While the previous article introduced the reasons hospitals value patient satisfaction rates, this post will focus on the consequences of this shift, and what can be done to remedy the model that is currently in place. What with the concerns that “satisfaction” teaches doctors to give patients what they want, not necessarily what they need, along with the cyclical population contest that keeps likable but not necessarily competent doctors in high demand, consequences need to be considered. The following delves into these alarming effects, and suggests some ways in which hospitals and medical professionals could implement changes to better serve their patients.
What are the Consequences?
Satisfaction is the result of a warped perception of a physician’s competence, and its costs for patients are unnecessary expenditures or even death. When examining Medicare’s provider data for thousands of hospitals, The Atlantic’s Alexandra Robbins found that nearly two-thirds of poorly performing hospitals in the U.S. scored higher than the national average on questions such as, “YES [they] would definitely recommend the hospital. Patients at these hospitals were generally more satisfied, but they certainly weren’t receiving better care; in fact, it appears they were receiving worse care. Also, one study found that approximately 30% of healthcare expenditures in the U.S. are for discretionary or inappropriate care, meaning healthcare practitioners are calling for unnecessary tests or, more likely, their patients are. These expenditures are highlighted by researchers from UC Davis, who found that people who were more satisfied with their doctors faced healthcare and prescription drug expenses 9% higher than those less satisfied with their care. Furthermore, more satisfied patients are also 12% more likely to be admitted to the hospital and 26% more likely to die before their less-satisfied counterparts. Instead of rushing to solve the real problems behind these expenditures and deaths, hospitals are resorting to expensive consultants who work to improve hospital “experience” and provide scripts and other resources to boost satisfaction scores. Satisfaction is slowly wearing away the integrity of hospitals concerned with losing their funding.
How Can We Change the Current Model?
Satisfaction is not synonymous with quality care, and everyone involved has to recognize this. Doctors can be more forward with their patients. Patients can be more understanding of the complexities of medicine. And hospitals can start funding real solutions. As one doctor says, “it is easier and cheaper to provide pedicures, gourmet food, and valet parking than increase the number of FTEs [full-time staff].” However, a lower patient to nurse ration is one of those real solutions that can dramatically increase mortality. A higher staffing of registered nurses is linked with fewer patients being readmitted, a drop in failure-to-rescue rates, lower levels of fatigue-related errors in nurses, fewer patient deaths, and general improved quality of health for both nurses and patients. Quality of care improves when hospitals improve nurse working conditions, not through tricking patients into believing they’re getting better care. Though quality of care may not directly affect satisfaction ratings, hospitals can also help patients to understand that happiness is not always what is achieved by a trip to the hospital; medical professionals, when not pressured by ratings, lend their expert opinion to improve health long-term, not to fulfill instant gratification.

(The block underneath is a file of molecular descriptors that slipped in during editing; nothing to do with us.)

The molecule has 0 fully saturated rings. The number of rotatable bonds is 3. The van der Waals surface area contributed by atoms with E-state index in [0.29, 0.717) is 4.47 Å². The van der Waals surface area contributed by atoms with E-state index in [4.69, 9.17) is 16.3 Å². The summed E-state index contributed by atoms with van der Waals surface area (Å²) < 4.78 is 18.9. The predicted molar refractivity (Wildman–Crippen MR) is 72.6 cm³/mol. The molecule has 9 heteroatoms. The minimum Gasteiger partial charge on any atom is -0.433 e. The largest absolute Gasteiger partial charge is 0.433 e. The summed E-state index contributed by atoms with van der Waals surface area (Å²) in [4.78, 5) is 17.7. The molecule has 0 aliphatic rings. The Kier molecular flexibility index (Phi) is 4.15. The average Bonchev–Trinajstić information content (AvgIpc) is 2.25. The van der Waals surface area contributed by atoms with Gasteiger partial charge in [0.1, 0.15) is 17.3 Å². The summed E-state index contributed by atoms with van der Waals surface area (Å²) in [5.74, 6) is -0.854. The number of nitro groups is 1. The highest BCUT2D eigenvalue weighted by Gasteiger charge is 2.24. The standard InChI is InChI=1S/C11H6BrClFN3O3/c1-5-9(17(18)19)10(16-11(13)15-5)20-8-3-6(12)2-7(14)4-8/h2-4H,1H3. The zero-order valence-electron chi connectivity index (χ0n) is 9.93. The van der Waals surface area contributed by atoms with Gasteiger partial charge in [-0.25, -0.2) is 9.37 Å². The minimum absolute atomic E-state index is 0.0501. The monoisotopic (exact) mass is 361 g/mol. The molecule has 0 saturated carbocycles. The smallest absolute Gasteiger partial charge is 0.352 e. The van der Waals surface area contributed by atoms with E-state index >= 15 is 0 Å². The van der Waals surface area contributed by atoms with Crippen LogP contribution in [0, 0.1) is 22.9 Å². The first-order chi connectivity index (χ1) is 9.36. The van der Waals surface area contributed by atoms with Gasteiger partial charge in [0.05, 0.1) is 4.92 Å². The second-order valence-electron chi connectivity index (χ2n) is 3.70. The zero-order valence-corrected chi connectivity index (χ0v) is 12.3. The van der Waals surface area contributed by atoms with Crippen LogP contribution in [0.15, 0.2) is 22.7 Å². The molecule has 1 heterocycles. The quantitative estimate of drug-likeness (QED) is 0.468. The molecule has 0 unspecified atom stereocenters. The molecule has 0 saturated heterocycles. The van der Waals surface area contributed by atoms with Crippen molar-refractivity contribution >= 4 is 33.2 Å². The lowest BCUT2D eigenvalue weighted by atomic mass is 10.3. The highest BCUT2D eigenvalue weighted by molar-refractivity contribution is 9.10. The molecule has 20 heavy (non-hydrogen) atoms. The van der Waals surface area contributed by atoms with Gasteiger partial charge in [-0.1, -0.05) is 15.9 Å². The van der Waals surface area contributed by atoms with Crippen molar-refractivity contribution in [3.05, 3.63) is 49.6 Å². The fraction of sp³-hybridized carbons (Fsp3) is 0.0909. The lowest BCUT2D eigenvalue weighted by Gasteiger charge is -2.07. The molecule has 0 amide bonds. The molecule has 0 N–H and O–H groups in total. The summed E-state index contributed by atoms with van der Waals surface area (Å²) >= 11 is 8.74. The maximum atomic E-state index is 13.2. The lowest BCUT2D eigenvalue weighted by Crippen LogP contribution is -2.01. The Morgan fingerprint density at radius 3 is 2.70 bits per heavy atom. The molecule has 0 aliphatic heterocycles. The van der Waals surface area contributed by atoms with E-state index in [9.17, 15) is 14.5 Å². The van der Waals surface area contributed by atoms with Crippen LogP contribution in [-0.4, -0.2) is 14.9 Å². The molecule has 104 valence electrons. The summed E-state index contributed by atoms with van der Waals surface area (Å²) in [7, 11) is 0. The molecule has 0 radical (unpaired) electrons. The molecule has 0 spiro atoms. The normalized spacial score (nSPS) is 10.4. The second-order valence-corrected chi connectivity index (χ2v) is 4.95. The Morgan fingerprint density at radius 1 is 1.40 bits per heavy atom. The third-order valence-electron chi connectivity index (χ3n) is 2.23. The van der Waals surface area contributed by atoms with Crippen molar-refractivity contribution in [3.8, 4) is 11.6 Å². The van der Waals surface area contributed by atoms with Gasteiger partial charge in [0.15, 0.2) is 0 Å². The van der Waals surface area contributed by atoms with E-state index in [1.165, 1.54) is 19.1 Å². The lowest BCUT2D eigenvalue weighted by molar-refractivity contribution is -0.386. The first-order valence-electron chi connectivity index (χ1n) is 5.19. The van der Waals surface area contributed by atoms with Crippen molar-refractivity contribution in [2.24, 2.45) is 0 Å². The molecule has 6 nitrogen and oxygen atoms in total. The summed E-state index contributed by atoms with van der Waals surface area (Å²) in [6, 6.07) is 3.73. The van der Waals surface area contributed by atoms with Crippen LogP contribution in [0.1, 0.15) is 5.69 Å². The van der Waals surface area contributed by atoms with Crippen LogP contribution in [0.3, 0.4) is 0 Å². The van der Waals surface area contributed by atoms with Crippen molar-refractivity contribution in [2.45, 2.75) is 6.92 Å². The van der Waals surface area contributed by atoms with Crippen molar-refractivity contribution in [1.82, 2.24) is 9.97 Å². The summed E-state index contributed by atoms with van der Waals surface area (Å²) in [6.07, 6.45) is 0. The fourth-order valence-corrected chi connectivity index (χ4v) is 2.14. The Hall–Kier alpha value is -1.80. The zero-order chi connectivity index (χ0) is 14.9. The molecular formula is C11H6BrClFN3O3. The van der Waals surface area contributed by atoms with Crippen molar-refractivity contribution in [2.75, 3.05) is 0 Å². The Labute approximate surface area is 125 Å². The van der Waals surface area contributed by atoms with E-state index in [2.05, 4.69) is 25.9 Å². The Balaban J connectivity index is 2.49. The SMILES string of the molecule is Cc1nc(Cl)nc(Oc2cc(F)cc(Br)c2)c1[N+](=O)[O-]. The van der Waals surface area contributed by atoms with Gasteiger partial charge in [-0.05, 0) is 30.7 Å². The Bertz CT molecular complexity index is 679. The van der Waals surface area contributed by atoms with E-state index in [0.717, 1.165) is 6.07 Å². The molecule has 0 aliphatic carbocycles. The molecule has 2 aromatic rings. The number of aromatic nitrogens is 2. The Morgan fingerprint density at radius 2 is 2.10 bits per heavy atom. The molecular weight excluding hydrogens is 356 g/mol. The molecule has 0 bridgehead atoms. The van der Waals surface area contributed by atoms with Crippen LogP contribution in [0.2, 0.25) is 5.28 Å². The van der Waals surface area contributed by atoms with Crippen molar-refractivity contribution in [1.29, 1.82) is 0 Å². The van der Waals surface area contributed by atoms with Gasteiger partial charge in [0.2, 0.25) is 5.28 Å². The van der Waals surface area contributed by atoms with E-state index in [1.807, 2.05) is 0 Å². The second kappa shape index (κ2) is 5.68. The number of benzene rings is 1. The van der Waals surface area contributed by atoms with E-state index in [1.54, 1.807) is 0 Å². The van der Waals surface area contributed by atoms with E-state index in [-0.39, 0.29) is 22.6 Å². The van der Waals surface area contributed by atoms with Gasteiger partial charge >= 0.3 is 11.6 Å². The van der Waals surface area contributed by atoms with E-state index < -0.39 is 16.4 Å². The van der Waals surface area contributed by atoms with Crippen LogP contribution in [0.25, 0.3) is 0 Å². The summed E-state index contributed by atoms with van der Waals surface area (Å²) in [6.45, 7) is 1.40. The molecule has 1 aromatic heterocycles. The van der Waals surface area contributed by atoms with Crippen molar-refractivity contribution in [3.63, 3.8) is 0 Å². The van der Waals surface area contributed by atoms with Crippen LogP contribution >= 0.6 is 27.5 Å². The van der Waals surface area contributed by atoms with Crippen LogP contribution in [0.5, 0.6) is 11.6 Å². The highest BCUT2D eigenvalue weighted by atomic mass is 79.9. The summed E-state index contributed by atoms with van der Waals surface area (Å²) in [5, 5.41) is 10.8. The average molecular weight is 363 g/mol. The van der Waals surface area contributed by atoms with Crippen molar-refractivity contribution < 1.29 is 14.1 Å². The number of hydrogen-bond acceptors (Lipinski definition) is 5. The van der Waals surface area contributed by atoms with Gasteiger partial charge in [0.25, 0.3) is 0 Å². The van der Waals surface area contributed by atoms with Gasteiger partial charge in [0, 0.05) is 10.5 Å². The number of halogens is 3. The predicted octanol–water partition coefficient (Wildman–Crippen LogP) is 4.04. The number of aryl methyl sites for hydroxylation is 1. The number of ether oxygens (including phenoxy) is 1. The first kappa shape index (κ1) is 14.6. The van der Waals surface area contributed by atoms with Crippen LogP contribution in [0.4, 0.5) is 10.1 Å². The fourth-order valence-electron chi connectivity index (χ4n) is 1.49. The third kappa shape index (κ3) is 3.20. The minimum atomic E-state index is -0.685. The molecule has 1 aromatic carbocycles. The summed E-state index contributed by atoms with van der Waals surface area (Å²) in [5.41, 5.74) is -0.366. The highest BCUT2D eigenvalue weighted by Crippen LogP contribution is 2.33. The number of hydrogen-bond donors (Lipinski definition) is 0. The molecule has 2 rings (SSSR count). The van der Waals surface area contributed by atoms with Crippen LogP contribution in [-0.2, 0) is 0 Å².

Satisfaction should not be completely disregarded in a medical setting – without confidence in a physician or nurse, a patient is unlikely to continue entrusting them with their health – but it certainly should not be the driving factor that keeps doctors and other providers employed and hospitals funded. All parties involved need to understand their role. With better communication, honesty, and transparency, “satisfaction” may not be immediate, but it will follow for a patient who experiences improved care and a longer future.